We have been talking about wind slabs most of the winter so far. Wind slabs are still lingering in the upper elevation areas near ridge tops and in a few pockets where the blowing snow can accumulate. Most of these areas are going to be pretty obvious as a density change or an area of stiffer snow in the otherwise soft snow around them. Look for them below cornices and in natural catcher's mitts like gullies or small depressions on the slope. Look for increasing hazard in these areas as S and SW winds increase tonight. Gusts will increase into the high 20's which will be able to transport any remaining soft snow near the ridgetops.
Small loose, dry avalanches or sluffs should be anticipated on large steep, steep confined slopes or on slopes with obstacles below your intended line. These small slides don't pack a lot of punch but can grab you and push you in a direction you don't want to go whether you are on a sled or skis.
The sun was out yesterday and the backcountry was a busy place. We toured out the ridge from Brundage Mt yesterday and found a lot of folks recreating. The snowpack continues to stabilize and the remaining wind slabs are much less sensitive than they were a few days ago. Ski cuts and Mitt pits on steeper terrain show the same 2 feet of unconsolidated snow resting on a mostly supportive base of snow down to the ice crust near the bottom of our snowpack. Watching folks ride, slide and fall off the steeper NW terrain adjacent to the resort provided some good visual stability clues as well. Small, shallow sluffs continue to be an issue in the steeper terrain but the snowpack is adjusting to last week's snow really well in the areas we have been traveling.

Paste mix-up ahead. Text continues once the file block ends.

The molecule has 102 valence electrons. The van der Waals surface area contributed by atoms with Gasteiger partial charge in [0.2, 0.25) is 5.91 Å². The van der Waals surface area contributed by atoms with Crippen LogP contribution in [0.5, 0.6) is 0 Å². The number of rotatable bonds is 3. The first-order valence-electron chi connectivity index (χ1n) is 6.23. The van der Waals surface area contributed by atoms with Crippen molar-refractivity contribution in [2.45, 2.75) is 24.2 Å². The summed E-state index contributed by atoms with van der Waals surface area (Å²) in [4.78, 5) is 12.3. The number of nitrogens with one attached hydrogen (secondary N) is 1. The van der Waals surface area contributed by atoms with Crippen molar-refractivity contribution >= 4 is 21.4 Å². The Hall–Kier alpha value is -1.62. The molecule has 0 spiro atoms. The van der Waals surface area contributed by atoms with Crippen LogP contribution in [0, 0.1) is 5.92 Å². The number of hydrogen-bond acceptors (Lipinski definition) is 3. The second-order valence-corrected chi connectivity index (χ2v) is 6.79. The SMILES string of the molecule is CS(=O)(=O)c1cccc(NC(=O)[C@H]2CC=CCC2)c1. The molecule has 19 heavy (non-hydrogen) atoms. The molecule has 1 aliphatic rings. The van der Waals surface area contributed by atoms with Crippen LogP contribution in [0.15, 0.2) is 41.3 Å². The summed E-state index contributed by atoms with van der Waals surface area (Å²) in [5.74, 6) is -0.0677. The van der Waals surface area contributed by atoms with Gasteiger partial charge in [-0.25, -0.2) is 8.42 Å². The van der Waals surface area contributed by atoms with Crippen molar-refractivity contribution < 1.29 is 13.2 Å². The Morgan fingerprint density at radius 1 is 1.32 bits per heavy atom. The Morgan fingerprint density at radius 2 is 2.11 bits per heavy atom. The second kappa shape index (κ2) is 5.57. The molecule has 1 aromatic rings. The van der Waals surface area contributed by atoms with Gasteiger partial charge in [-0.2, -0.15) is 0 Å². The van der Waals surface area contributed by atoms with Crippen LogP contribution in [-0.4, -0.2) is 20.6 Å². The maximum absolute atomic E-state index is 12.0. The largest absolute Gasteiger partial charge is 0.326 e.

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Look for mostly cloudy skies today with a slight chance of measurable snow tonight. Temperatures today will be close to 22 degrees in the mountains with the temperature inversion in the valleys holding strong. Wind chills in the mountains today will be in the single digits. A chance of snow will remain in the forecast for the next few days as a weak trough of moisture passes through the PAC advisory area.
This avalanche advisory is provided through a partnership between the Payette National Forest and the Payette Avalanche Center. This advisory covers the West Central Mountains between Hard Butte on the north and Council Mountain on the south. This advisory applies only to backcountry areas outside established ski area boundaries. This advisory describes general avalanche conditions and local variations always occur. This advisory expires at midnight on the posted day unless otherwise noted. The information in this advisory is provided by the USDA Forest Service who is solely responsible for its content.